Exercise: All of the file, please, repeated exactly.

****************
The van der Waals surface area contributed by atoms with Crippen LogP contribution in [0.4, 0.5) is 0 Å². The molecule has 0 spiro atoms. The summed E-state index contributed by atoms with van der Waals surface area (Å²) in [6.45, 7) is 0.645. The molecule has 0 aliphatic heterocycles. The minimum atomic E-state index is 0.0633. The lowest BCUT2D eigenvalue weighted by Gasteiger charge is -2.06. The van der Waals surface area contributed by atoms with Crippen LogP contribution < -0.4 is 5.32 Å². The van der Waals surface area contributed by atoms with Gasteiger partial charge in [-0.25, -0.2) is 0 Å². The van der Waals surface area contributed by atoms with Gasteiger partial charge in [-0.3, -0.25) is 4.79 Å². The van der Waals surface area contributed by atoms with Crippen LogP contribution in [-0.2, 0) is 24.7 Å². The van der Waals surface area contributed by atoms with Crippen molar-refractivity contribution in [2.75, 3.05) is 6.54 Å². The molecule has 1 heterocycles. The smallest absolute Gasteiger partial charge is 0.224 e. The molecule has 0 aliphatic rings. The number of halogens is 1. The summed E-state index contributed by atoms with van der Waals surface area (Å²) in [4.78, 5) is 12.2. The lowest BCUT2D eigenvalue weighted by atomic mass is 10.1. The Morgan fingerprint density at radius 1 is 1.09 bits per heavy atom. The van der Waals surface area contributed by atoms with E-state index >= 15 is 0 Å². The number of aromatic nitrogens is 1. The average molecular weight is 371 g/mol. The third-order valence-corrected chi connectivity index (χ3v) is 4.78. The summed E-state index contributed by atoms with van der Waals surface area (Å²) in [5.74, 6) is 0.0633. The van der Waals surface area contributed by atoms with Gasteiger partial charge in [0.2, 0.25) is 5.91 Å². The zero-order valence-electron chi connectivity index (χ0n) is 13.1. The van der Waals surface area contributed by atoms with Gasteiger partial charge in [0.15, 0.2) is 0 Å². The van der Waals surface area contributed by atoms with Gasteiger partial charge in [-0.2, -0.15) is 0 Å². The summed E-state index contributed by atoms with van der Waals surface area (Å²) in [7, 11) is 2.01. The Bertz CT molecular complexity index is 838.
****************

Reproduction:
The van der Waals surface area contributed by atoms with Crippen LogP contribution in [0.4, 0.5) is 0 Å². The molecule has 0 spiro atoms. The summed E-state index contributed by atoms with van der Waals surface area (Å²) in [6.45, 7) is 0.645. The molecule has 0 aliphatic heterocycles. The minimum atomic E-state index is 0.0633. The lowest BCUT2D eigenvalue weighted by Gasteiger charge is -2.06. The van der Waals surface area contributed by atoms with Crippen LogP contribution < -0.4 is 5.32 Å². The van der Waals surface area contributed by atoms with Gasteiger partial charge in [-0.25, -0.2) is 0 Å². The van der Waals surface area contributed by atoms with Gasteiger partial charge in [-0.3, -0.25) is 4.79 Å². The van der Waals surface area contributed by atoms with Crippen LogP contribution in [-0.2, 0) is 24.7 Å². The van der Waals surface area contributed by atoms with Crippen molar-refractivity contribution in [2.75, 3.05) is 6.54 Å². The molecule has 1 heterocycles. The smallest absolute Gasteiger partial charge is 0.224 e. The molecule has 0 aliphatic rings. The number of halogens is 1. The summed E-state index contributed by atoms with van der Waals surface area (Å²) in [4.78, 5) is 12.2. The lowest BCUT2D eigenvalue weighted by atomic mass is 10.1. The Morgan fingerprint density at radius 1 is 1.09 bits per heavy atom. The van der Waals surface area contributed by atoms with E-state index >= 15 is 0 Å². The number of aromatic nitrogens is 1. The average molecular weight is 371 g/mol. The third-order valence-corrected chi connectivity index (χ3v) is 4.78. The summed E-state index contributed by atoms with van der Waals surface area (Å²) in [5.74, 6) is 0.0633. The van der Waals surface area contributed by atoms with Gasteiger partial charge in [0.2, 0.25) is 5.91 Å². The zero-order valence-electron chi connectivity index (χ0n) is 13.1. The van der Waals surface area contributed by atoms with Gasteiger partial charge in [0.15, 0.2) is 0 Å². The van der Waals surface area contributed by atoms with Gasteiger partial charge in [-0.2, -0.15) is 0 Å². The summed E-state index contributed by atoms with van der Waals surface area (Å²) in [7, 11) is 2.01. The Bertz CT molecular complexity index is 838.